State medical marijuana questions
In addition to the three states voting on measures to regulate and tax the adult sales of marijuana, two states have initiatives on the ballot that will create medical marijuana programs. Arkansas and Massachusetts, if passed, will become the 18th and 19th medical marijuana states. They will join the District of Columbia and 17 other states that currently recognize the legitimate medical use of marijuana.
The number of medical marijuana states continues to grow despite obstruction and interference from the federal level, and for the most part, the previously enacted laws continue to thrive. Passage of one or two more laws come November 6 will not only protect citizens of Arkansas and Massachusetts from arrest and prosecution for using a medicine recommended by their physicians, but it will further the momentum and send a loud message to federal policy makers: reform your punitive and unscientific marijuana laws.
Unfortunately, the federal government’s attempt to undermine state medical marijuana laws worked in at least one state, Montana. This past legislative session, Montana lawmakers debated a series of bills that proposed severe restrictions and even outright repeal of the voter-approved medical marijuana law. The amendments the legislature settled on are onerous enough that many took to calling it “repeal in disguise.” After passage, enough signatures were gathered to put the new restrictive law to the voters as an up or down referendum. By rejecting the ‘repeal in disguise’ law, voters in Montana can once again affirm their desire to see sensible marijuana policies.
Reform on the local ballots
Reform comes not just from the state level, but from the local level as well. Municipalities across the country will have marijuana policy related questions – some binding, others not – on their ballots.
Five municipalities in Michigan will be voting on marijuana policy measures. Kalamazoo will be voting on whether to allow three medical marijuana dispensaries to operate within city limits. Residents of Detroit and Flint will decide if their city codes should be amended to remove criminal penalties for possession of less than one ounce of marijuana on private property. Grand Rapids will ask its residents if the code should be amended to replace the possibility of arrest for marijuana possession with a nominal civil fine. Finally, Ypsilanti voters will decide on a measure to make the use and/or consumption of one ounce or less of marijuana by adults 21 years or older the lowest priority for law enforcement personnel.
In addition to voting on medical marijuana, voters in certain districts in Massachusetts will also vote on non-binding public policy questions that direct elected officials to support taxing and regulating marijuana. While they do not have the effect of law, passage of the questions would send a strong message to the representatives of those districts that their constituents support taxing and regulating marijuana. Further north, voters in Burlington, Vermont will be asked if the city should “support the legalization, regulation, and taxation of all cannabis and hemp products?”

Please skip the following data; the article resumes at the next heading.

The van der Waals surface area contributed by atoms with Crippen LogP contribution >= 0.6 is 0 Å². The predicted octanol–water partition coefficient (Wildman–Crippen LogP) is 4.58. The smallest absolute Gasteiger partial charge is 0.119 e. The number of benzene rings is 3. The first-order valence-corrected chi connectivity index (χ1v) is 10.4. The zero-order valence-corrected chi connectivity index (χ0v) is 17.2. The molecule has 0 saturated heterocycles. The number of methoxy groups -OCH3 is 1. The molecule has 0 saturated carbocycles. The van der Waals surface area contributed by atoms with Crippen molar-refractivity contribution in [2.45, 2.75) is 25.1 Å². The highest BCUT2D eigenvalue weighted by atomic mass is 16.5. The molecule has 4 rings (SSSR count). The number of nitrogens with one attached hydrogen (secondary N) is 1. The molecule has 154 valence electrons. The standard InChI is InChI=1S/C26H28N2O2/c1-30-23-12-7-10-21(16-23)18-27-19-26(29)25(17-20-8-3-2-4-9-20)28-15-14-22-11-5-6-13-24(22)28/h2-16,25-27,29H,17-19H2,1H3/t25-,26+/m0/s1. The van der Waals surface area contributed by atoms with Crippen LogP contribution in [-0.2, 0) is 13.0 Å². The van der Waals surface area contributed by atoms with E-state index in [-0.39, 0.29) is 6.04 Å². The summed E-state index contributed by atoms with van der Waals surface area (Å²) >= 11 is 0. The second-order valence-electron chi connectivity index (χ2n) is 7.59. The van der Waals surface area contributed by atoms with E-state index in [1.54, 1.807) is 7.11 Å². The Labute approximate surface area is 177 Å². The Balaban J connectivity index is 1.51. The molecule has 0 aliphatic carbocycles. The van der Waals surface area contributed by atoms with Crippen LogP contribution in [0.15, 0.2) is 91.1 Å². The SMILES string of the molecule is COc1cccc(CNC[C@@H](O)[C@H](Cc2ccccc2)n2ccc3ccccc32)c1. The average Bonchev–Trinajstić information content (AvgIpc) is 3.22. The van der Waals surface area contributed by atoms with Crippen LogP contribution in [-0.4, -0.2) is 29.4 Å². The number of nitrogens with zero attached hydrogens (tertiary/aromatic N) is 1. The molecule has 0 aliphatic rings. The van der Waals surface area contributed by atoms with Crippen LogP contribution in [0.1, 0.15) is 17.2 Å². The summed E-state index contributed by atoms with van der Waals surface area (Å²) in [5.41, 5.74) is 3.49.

Finally, many cities and localities across California will be voting on measures to allow or ban medical marijuana dispensaries from operating in their municipality. Unlike most laws with regulated distribution, California’s medical marijuana law allows localities to regulate medical marijuana dispensaries as opposed to the state.
High-level political support for marijuana policy reform
It is worth pointing out that marijuana policy reform is not just relegated to a ballot issue. There are many top-level politicians who are starting to either speak up, or speak louder, on the need to reform our marijuana policies. For instance, Gov. Pete Shumlin in Vermont has long supported decriminalizing the possession of marijuana. The Democratic Attorney General and candidate for Governor in Montana, Steve Bullock, opposes the recent assault on patients rights’ and will vote against IR-124. More impressive is the fact that the entire political delegation representing Seattle, Washington, including Mayor Mike McGinn, supports taxing and regulating marijuana like alcohol.
The beginning of the end of marijuana prohibition
We very well may remember Wednesday, November 7 as the morning we woke up to discover marijuana’s been legalized. If not, then we most certainly will have seen the most support for a regulation and taxation measure to date. Regardless of the outcomes of the various questions, we will have advanced the conversation in a major way. Marijuana policy reform is not about letting a bunch of people get high. It’s about adequately addressing the harms that are associated with marijuana use while stamping out the atrocities that were born from marijuana prohibition. The ballot measures in Colorado, Washington, and Oregon would do just that, while the medical questions being asked of the citizens in Montana, Massachusetts, and Arkansas and the various municipal questions would impact the marijuana policy conversation as well. As a nation, we are moving ever closer to acceptance of a taxed and regulated marijuana marketplace; it’s now just a matter of time.